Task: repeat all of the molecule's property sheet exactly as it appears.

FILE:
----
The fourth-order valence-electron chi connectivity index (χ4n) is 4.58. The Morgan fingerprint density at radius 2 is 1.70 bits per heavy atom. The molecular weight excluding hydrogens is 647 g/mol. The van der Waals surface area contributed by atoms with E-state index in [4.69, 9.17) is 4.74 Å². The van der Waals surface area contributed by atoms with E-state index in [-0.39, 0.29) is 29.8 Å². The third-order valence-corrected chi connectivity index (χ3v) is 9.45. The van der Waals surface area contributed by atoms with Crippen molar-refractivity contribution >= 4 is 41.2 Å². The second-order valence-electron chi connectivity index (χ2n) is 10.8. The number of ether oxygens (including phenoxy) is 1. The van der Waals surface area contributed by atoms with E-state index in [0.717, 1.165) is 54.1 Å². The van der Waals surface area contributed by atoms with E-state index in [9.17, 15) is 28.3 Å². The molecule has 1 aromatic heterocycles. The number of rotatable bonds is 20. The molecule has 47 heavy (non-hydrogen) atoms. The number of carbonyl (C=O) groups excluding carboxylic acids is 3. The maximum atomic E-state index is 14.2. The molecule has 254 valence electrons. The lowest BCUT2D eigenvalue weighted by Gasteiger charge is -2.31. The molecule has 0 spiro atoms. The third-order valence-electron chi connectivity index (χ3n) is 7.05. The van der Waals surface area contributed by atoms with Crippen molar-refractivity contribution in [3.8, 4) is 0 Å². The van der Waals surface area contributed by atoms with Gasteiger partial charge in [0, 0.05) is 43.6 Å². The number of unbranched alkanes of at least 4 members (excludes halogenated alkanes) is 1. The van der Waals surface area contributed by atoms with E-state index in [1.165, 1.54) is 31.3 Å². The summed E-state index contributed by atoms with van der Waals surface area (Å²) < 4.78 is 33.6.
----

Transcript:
The fourth-order valence-electron chi connectivity index (χ4n) is 4.58. The Morgan fingerprint density at radius 2 is 1.70 bits per heavy atom. The molecular weight excluding hydrogens is 647 g/mol. The van der Waals surface area contributed by atoms with E-state index in [4.69, 9.17) is 4.74 Å². The van der Waals surface area contributed by atoms with E-state index in [-0.39, 0.29) is 29.8 Å². The third-order valence-corrected chi connectivity index (χ3v) is 9.45. The van der Waals surface area contributed by atoms with Crippen molar-refractivity contribution >= 4 is 41.2 Å². The second-order valence-electron chi connectivity index (χ2n) is 10.8. The number of ether oxygens (including phenoxy) is 1. The van der Waals surface area contributed by atoms with E-state index in [0.717, 1.165) is 54.1 Å². The van der Waals surface area contributed by atoms with E-state index in [9.17, 15) is 28.3 Å². The molecule has 1 aromatic heterocycles. The number of rotatable bonds is 20. The molecule has 47 heavy (non-hydrogen) atoms. The number of carbonyl (C=O) groups excluding carboxylic acids is 3. The maximum atomic E-state index is 14.2. The molecule has 254 valence electrons. The lowest BCUT2D eigenvalue weighted by Gasteiger charge is -2.31. The molecule has 0 spiro atoms. The third-order valence-electron chi connectivity index (χ3n) is 7.05. The van der Waals surface area contributed by atoms with Crippen molar-refractivity contribution in [3.8, 4) is 0 Å². The van der Waals surface area contributed by atoms with Gasteiger partial charge in [0, 0.05) is 43.6 Å². The number of unbranched alkanes of at least 4 members (excludes halogenated alkanes) is 1. The van der Waals surface area contributed by atoms with E-state index in [1.165, 1.54) is 31.3 Å². The summed E-state index contributed by atoms with van der Waals surface area (Å²) < 4.78 is 33.6.